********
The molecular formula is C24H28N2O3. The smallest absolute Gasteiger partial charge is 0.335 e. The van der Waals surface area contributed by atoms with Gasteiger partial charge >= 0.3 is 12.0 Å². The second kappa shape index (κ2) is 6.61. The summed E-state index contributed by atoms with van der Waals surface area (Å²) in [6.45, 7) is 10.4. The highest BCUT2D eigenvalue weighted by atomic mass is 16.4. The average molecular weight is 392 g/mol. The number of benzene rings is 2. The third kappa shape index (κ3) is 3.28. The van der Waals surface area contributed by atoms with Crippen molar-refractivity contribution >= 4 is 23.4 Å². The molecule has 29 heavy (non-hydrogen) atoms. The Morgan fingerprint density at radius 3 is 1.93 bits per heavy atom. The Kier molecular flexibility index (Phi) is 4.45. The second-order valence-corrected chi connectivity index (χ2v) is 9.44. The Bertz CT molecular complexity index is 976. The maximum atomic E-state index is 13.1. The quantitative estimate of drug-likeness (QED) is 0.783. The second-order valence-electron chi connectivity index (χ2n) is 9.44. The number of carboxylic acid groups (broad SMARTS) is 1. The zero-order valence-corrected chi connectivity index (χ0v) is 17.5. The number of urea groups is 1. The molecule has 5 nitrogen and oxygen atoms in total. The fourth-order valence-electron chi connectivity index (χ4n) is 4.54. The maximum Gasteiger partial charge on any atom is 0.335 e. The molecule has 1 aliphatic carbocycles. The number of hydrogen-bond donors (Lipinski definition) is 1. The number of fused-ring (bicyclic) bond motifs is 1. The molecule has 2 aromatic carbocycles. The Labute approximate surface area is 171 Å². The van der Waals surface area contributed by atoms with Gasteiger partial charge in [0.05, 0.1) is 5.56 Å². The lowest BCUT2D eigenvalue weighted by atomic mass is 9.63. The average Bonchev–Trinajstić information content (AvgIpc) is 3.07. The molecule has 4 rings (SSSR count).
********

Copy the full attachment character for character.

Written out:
The molecular formula is C24H28N2O3. The smallest absolute Gasteiger partial charge is 0.335 e. The van der Waals surface area contributed by atoms with Gasteiger partial charge >= 0.3 is 12.0 Å². The second kappa shape index (κ2) is 6.61. The summed E-state index contributed by atoms with van der Waals surface area (Å²) in [6.45, 7) is 10.4. The highest BCUT2D eigenvalue weighted by atomic mass is 16.4. The average molecular weight is 392 g/mol. The number of benzene rings is 2. The third kappa shape index (κ3) is 3.28. The van der Waals surface area contributed by atoms with Crippen molar-refractivity contribution >= 4 is 23.4 Å². The molecule has 29 heavy (non-hydrogen) atoms. The Morgan fingerprint density at radius 3 is 1.93 bits per heavy atom. The Kier molecular flexibility index (Phi) is 4.45. The second-order valence-corrected chi connectivity index (χ2v) is 9.44. The Bertz CT molecular complexity index is 976. The maximum atomic E-state index is 13.1. The quantitative estimate of drug-likeness (QED) is 0.783. The second-order valence-electron chi connectivity index (χ2n) is 9.44. The number of carboxylic acid groups (broad SMARTS) is 1. The zero-order valence-corrected chi connectivity index (χ0v) is 17.5. The number of urea groups is 1. The molecule has 5 nitrogen and oxygen atoms in total. The fourth-order valence-electron chi connectivity index (χ4n) is 4.54. The maximum Gasteiger partial charge on any atom is 0.335 e. The molecule has 1 aliphatic carbocycles. The number of hydrogen-bond donors (Lipinski definition) is 1. The number of fused-ring (bicyclic) bond motifs is 1. The molecule has 2 aromatic carbocycles. The Labute approximate surface area is 171 Å². The van der Waals surface area contributed by atoms with Gasteiger partial charge in [0.05, 0.1) is 5.56 Å². The lowest BCUT2D eigenvalue weighted by atomic mass is 9.63. The average Bonchev–Trinajstić information content (AvgIpc) is 3.07. The molecule has 4 rings (SSSR count).